Vanshi wale Se Khelungi mein Holi;

Mohe rang mein kari aur jhakjhori;

(With the Flautist will I play this Holi,

He who drenches me in indefatigable color)

In fact there is a song for every mood in Holi including the Nayika in Viraha – or the heroine distressed by separation in rare Thumris and Dadra’s:

Hori Aaj Jarey Chahe Kaal Jarey, Mora Kunwar Kanhai Mose Aan Mile

Jar Jaye Hori Piya Ghar Naahi, Abir Gulal Mein Aag Lagey

(Referring to the pyre that is lit to signify the triumph of the good over evil, this traditional Dadra is the voice of a lonely heart pining for her lover, Krishna)

But the real mood is having fun and being naughty (haven’t we heard of Natkhat Kanha!) - a time to flirt and let your hair down. These fun songs bring out the risqué in the celebration. Aayi Hurdangon Ki Holi Ayi – here comes the riotous Holi, as a popular Bihari folk song aptly describes it. Barsana where Lathmaar Holi is traditionally celebrated finds mention in a lot of the Phag and Holi text. Women pick up sticks to beat men who do not retaliate – all done playfully! There is also a tradition where women let out Gaari’s (literally meaning abusive words), giving women a slim opportunity to let go just one day in a man’s world! Mughal Emperor Bahadur Shah Zafar who couldn’t resist joining the fun used Braj Boli to write:

Kyon Mo Pe Rang Ki Maari Pichkaari
Dekho Kunwar Ji Doongi Mein Gaari

(Why drench me with color, now Kunwarji I will let out a Gaari!)

This fanfare and gaiety also entered art music – Khayal and Dhrupad - not something you would see for instance in Diwali. Dhamar, a sub-category of Dhrupad, is specifically related to Holi and thematically has nothing to do with either the ritualistic context or the feudal aristocracy that Dhrupad so represented. A popular Dhamar which infuses both sensuality and spirituality at once:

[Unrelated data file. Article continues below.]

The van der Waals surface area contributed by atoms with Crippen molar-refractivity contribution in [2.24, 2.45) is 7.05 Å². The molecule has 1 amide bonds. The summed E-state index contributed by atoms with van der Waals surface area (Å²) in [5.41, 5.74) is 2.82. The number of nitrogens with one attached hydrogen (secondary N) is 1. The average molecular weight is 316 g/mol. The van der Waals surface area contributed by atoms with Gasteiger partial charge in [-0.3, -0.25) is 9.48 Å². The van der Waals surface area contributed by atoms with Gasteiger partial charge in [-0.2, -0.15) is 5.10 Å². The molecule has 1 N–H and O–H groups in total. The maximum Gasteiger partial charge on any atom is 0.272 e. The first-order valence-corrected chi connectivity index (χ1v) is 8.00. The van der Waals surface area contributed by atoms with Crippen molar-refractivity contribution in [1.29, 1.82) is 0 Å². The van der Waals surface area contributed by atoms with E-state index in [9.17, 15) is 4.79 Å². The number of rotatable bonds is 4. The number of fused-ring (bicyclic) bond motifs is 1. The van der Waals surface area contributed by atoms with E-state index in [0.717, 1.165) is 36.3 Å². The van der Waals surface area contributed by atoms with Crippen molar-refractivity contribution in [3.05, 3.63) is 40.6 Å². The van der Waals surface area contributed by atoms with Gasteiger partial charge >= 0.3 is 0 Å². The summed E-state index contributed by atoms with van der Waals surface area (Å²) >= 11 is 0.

Khelat Hari Sang Sakal Rang Bhari Hori Sakhi

Kanchan Pichkari Karan, Kesar Rang Bori Aaj

Bheegat Tana Dekhat Jan Atii Laajat Mann Hi Mann

Aise Dhoom Brindavan Machi Hai Nandalal Bhavan

That music in Holi satisfies an emotional bonding with the listener -no use for worldly wisdom here - comes through in the secular aspect of the festival. Major traditions of devotional music in India such as Sufi and Bhakti Sangeet come to mind in this regard. Whether it is the Bhakti poet Surdas’s pada “Tum Chalo Sabahi Mili Jaaye Khelan Horiyan” or the ‘Muslim’ Krishna Bhakt, Ras Khan’s “Aaj Khelen Hori Braj Gori”, the mood, the enthusiasm and the underlying intent of love and devotion is very comparable. The great poet, Amir Khusro has written hundreds of Holi verses addressed to his spiritual mentor Khwaja Moinuddin Chishti, whom he compares to Krishna: Mohe suhagan, rang de Khwajaji, Aao, Sufiyon sang Hori khelo.